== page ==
San Francisco Mayor London Breed announced a temporary 15-percent limit on the fees third-party food delivery providers can charge restaurants here during the pandemic. San Francisco happens to be the home base of three of the four largest national delivery brands: DoorDash, Uber Eats and Postmates.
The cap will be in effect through the remainder of the local emergency, or until businesses are permitted to reopen for dine-in service, whichever comes first. It’s part of the city’s broader efforts to support its businesses during the pandemic—including tax and licensing deferrals, paid employee sick leave and zero-interest loans for small businesses.
With delivery commissions from third-party delivery providers drawing heat at large cities across the U.S., this is the first time a major city has implemented an across-the-board cut in commissions.
“Restaurants across San Francisco are struggling to stay open. In these tough financial circumstances, every dollar counts and can make the difference between a restaurant staying open, or shuttering. It can make the difference between staying afloat or needing to lay-off staff,” said Mayor Breed.
City Supervisor AhshaSafaí added that the action is a result of conversations with local restaurant owners, and is especially aimed at “mom-and-pop restaurants.” Another city supervisor, Aaron Peskin, went even further, saying that “these corporations have refused to adjust their fees and are profiting immensely off a public health crisis while restaurants and their employees are suffering.”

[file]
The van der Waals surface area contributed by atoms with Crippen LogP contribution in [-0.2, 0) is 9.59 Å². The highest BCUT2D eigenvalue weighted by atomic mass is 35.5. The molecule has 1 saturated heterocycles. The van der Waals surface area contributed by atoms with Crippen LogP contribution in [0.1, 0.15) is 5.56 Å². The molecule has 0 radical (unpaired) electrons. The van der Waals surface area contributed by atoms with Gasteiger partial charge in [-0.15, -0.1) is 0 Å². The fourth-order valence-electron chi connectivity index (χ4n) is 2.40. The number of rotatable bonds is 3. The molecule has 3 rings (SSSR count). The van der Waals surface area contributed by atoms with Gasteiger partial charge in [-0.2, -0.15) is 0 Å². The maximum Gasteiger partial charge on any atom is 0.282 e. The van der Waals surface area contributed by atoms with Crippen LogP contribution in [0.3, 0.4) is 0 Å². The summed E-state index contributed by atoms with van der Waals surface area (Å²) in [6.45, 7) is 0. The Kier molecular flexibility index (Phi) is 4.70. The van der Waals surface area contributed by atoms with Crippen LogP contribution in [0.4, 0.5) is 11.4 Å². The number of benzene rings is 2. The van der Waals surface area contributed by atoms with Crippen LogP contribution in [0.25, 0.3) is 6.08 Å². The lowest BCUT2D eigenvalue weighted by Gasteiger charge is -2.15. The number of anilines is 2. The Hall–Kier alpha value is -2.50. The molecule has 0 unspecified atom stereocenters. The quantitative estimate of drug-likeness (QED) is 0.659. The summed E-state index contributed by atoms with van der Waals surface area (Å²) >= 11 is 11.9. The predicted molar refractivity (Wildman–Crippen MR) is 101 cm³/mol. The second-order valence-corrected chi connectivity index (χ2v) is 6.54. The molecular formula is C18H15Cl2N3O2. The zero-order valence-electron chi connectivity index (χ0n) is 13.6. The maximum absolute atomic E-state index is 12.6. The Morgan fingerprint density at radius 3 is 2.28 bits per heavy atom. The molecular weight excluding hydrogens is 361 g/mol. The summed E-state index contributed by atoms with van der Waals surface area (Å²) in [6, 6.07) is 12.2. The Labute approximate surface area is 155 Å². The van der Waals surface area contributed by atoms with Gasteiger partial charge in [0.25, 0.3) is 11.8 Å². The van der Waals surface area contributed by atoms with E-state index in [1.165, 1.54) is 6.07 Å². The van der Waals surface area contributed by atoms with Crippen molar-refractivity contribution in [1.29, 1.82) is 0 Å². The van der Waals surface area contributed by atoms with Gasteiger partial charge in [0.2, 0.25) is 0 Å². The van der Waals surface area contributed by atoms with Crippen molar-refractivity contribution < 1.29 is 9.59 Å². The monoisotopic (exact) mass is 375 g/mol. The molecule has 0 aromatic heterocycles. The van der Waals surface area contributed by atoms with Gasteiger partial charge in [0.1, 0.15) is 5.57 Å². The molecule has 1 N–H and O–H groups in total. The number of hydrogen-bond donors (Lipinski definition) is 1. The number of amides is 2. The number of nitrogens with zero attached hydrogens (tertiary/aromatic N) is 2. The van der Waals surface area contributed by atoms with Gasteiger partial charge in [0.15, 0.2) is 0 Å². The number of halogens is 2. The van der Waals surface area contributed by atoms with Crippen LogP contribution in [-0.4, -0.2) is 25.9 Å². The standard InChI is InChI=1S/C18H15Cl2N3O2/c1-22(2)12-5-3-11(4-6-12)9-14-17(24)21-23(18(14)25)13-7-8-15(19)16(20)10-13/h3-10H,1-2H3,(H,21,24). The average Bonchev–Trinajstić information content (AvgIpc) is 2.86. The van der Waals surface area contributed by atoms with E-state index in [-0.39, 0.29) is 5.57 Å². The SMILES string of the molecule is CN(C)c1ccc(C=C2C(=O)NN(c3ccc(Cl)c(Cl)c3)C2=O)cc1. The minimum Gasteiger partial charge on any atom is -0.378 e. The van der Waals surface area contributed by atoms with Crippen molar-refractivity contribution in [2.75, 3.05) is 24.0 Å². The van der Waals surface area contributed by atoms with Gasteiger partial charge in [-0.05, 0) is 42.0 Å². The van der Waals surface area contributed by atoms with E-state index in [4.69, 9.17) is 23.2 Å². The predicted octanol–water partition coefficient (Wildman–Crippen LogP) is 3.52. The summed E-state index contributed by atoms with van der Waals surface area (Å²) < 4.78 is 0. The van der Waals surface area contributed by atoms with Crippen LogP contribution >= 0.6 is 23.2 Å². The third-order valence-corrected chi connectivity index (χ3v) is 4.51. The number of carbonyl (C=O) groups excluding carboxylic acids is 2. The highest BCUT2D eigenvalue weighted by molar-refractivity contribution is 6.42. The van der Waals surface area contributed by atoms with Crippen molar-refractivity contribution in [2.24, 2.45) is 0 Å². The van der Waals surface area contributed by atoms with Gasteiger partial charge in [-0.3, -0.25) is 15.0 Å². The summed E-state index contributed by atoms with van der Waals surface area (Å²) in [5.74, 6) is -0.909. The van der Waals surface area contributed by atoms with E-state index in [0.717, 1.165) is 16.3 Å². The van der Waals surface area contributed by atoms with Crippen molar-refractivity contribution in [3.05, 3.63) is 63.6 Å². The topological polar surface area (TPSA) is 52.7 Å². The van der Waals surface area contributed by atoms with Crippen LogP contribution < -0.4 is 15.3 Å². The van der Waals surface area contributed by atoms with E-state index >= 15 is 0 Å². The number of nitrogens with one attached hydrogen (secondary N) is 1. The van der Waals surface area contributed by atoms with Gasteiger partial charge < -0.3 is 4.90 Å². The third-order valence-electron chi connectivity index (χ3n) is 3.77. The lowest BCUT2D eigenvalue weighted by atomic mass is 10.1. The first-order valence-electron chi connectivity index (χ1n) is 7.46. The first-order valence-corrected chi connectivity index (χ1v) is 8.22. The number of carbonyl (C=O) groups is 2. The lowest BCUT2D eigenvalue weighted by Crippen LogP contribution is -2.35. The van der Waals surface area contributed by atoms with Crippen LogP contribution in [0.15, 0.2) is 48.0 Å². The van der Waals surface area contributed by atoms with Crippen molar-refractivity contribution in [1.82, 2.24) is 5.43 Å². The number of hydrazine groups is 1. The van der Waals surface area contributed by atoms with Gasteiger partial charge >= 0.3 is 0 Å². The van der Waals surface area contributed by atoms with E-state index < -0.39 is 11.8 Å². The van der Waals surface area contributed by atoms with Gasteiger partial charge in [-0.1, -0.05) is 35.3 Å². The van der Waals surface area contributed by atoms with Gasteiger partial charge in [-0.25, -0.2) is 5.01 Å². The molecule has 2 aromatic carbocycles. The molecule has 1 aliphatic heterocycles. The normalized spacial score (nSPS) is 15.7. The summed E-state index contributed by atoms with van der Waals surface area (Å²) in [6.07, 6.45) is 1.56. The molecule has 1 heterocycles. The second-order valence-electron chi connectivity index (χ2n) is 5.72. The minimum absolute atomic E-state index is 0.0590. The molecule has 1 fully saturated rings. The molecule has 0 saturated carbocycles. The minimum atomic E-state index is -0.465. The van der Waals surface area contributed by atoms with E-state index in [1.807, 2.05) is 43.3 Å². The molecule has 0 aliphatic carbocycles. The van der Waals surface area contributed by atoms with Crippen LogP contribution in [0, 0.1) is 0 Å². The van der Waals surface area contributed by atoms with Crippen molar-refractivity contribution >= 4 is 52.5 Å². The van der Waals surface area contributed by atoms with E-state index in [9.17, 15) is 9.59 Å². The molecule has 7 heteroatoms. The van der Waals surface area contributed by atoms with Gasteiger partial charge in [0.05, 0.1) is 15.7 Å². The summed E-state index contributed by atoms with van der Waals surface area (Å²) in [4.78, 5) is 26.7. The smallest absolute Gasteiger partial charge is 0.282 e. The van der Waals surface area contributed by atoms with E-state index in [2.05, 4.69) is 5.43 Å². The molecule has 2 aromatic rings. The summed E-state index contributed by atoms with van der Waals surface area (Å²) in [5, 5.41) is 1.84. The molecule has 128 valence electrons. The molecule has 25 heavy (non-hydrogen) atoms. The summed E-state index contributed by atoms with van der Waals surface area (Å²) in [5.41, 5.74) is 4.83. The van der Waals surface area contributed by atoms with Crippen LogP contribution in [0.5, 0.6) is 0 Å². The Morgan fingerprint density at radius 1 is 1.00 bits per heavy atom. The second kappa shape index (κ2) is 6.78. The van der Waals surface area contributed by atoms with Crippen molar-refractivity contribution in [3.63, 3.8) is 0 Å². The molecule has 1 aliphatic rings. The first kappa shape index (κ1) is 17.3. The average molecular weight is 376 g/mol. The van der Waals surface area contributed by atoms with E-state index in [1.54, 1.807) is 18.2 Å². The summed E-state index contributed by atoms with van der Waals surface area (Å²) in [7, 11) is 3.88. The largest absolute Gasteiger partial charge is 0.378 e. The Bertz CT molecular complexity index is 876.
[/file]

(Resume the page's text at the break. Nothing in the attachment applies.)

In a statement provided to the San Francisco Business Journal, DoorDash CEO Tony Xu said he is reviewing the mayor’s order, “including the legal basis for such an extraordinary unilateral action.”
Of the approximately 4,000 restaurants in San Francisco, the Golden Gate Restaurant Association estimates 30 percent to 50 percent are still operating and offering food delivery. The California Employment Development Department and U.S. The Department of Labor indicates that a large number of the statewide 2.3 million initial unemployment claims since March are service industry workers.
“We are very appreciative of the mayor taking action to limit the amount delivery companies can charge restaurants,” said Laurie Thomas, executive director of the Golden Gate Restaurant Association. “We have been advocating for this type of relief for the past month and we are appreciative of the progress. This move by the City will help ensure our restaurants who are staying open to deliver much needed food can continue to help keep staff on payroll in addition to giving them a better chance of keeping their doors open.”
Those keeping up with the largest U.S. delivery providers know the “big four” have yet to become profitable enterprises, with DoorDash and Postmates eyeing initial public offerings before COVID-19 officially became a pandemic. It’s generally considered that those plans have been put on hiatus, as locked-down citizens increasingly rely on curbside pickup and delivery from restaurants.
San Francisco, and California at large, often lead the way in introducing previously unheard-of laws and regulations in the United States. It will be interesting to see if other cities follow suit, and how that could impact the industry’s largest delivery brands that are still struggling to become profitable.
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